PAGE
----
Homemade dog breath freshener
Banish your pup’s bad breath with this homemade dog breath freshener recipe. These easy to make treats with parsley and mint help to get rid of puppy breath. In just over 30 minutes, you can have freshly made healthy dog biscuits that not only help to freshen breath, they also ease an upset stomach.
I’ll give you variations and substitutions where I can, plus helpful tips and tricks for success. Read on for this info as well as the recipe. If you’d like to skip straight to the recipe, use the jump to recipe button at the top of the post.
You may also be interested in my banana dog treats and my peanut butter training treats recipes. For ease of browsing, you can find all of my dog treat recipes in one place.
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Why you should make this recipe
- Quick & Easy – Ready from start to finish in about 35 minutes.
- Inexpensive – These fresh breath dog treats cost a fraction of what you would pay for store-bought.
- Make ahead – You can make the dough ahead of time and bake the next day. You can also bake these treats and store them in the fridge or freezer.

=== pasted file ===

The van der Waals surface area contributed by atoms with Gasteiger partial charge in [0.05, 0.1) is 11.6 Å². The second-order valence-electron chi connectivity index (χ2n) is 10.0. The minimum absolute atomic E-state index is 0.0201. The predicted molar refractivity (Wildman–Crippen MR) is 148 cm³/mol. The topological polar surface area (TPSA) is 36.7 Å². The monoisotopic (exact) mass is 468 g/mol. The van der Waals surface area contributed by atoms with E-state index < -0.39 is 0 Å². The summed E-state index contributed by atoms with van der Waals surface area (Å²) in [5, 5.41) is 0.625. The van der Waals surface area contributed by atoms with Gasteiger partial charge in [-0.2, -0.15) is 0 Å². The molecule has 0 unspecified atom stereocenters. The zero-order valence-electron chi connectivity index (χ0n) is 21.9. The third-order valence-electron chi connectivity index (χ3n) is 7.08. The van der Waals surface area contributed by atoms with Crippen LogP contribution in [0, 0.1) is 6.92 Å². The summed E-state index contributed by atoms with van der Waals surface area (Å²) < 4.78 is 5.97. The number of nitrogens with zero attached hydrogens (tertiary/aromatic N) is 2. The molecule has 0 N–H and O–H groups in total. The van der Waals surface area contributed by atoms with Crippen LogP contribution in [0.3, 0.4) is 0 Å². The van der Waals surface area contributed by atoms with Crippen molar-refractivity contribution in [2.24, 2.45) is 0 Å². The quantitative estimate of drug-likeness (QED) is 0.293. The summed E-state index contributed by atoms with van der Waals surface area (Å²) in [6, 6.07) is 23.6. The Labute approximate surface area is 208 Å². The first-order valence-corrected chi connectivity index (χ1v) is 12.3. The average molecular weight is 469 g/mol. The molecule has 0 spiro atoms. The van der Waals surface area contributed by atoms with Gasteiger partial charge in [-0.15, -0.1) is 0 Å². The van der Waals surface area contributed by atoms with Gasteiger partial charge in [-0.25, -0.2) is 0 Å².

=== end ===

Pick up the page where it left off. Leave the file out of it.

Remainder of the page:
Homemade dog breath freshener biscuits
These quick and easy homemade dog treats for bad breath will help to get rid of puppy breath with mint, curly parsley and coconut oil.
Mint and curly parsley also aid in digestion, making these treats doubly good for dogs with sensitive stomachs.
You’ll need 7 ingredients to make these dog treats for bad breath.
- Old fashioned oats – You can substitute with quick-cooking, if that is what you have.
- All purpose flour – You can swap out with any flour that you like.
- Applesauce – Please make sure it is unflavored, no sugar added applesauce.
- Coconut oil – Provides healthy fats and has anti-inflammatory, anti-fungal and anti-bacterial properties.
- Egg – Provides moisture and structure to the dough.
- Curly parsley – This is the ONLY type of parsley that is safe for dogs.
- Mint – Peppermint or spearmint are best. Wintergreen and English pennyroyal are harmful to dogs.
How to make breath freshener treats for dogs
Most of my dog recipes are made in a food processor for ease. I use it to grind oats as well as mixing up the dough. This doesn’t mean you can’t make them if you don’t own one. You can mix everything up in a bowl and proceed with the recipe.
If you own a powerful blender, you can also use that to break up the oatmeal, or you can buy oat flour.
- The first step in this easy recipe is to grind the oatmeal in the food processor. As you can see in the photo, I didn’t grind it to a complete powder. I left a few whole pieces of oat to give it some texture.